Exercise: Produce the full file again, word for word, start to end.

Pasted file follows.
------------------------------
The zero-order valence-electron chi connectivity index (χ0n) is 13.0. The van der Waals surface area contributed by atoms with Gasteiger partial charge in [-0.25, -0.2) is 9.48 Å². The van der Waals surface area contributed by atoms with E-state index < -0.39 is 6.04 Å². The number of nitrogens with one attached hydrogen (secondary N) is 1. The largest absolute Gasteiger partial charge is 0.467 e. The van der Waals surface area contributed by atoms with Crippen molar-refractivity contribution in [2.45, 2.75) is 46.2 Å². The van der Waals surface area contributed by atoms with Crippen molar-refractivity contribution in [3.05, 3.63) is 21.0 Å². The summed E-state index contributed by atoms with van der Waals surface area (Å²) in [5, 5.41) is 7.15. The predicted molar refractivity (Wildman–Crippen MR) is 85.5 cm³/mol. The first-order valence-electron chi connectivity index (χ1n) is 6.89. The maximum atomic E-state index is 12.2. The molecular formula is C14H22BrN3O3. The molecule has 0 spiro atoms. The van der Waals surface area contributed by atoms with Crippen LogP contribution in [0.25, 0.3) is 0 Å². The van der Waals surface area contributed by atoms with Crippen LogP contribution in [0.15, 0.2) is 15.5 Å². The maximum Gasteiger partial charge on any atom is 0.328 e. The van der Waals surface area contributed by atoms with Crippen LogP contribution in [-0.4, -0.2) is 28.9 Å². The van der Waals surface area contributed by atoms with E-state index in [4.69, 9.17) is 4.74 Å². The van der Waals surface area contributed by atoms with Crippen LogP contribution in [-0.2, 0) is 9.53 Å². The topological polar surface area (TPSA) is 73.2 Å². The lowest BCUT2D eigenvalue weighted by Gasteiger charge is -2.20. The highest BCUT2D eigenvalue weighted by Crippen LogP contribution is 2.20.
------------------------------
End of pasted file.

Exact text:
The zero-order valence-electron chi connectivity index (χ0n) is 13.0. The van der Waals surface area contributed by atoms with Gasteiger partial charge in [-0.25, -0.2) is 9.48 Å². The van der Waals surface area contributed by atoms with E-state index < -0.39 is 6.04 Å². The number of nitrogens with one attached hydrogen (secondary N) is 1. The largest absolute Gasteiger partial charge is 0.467 e. The van der Waals surface area contributed by atoms with Crippen molar-refractivity contribution in [2.45, 2.75) is 46.2 Å². The van der Waals surface area contributed by atoms with Crippen molar-refractivity contribution in [3.05, 3.63) is 21.0 Å². The summed E-state index contributed by atoms with van der Waals surface area (Å²) in [5, 5.41) is 7.15. The predicted molar refractivity (Wildman–Crippen MR) is 85.5 cm³/mol. The first-order valence-electron chi connectivity index (χ1n) is 6.89. The maximum atomic E-state index is 12.2. The molecular formula is C14H22BrN3O3. The molecule has 0 spiro atoms. The van der Waals surface area contributed by atoms with Crippen LogP contribution in [0.25, 0.3) is 0 Å². The van der Waals surface area contributed by atoms with Crippen LogP contribution in [0.15, 0.2) is 15.5 Å². The maximum Gasteiger partial charge on any atom is 0.328 e. The van der Waals surface area contributed by atoms with Crippen LogP contribution in [-0.4, -0.2) is 28.9 Å². The van der Waals surface area contributed by atoms with E-state index in [4.69, 9.17) is 4.74 Å². The van der Waals surface area contributed by atoms with Crippen LogP contribution in [-0.2, 0) is 9.53 Å². The topological polar surface area (TPSA) is 73.2 Å². The lowest BCUT2D eigenvalue weighted by Gasteiger charge is -2.20. The highest BCUT2D eigenvalue weighted by Crippen LogP contribution is 2.20.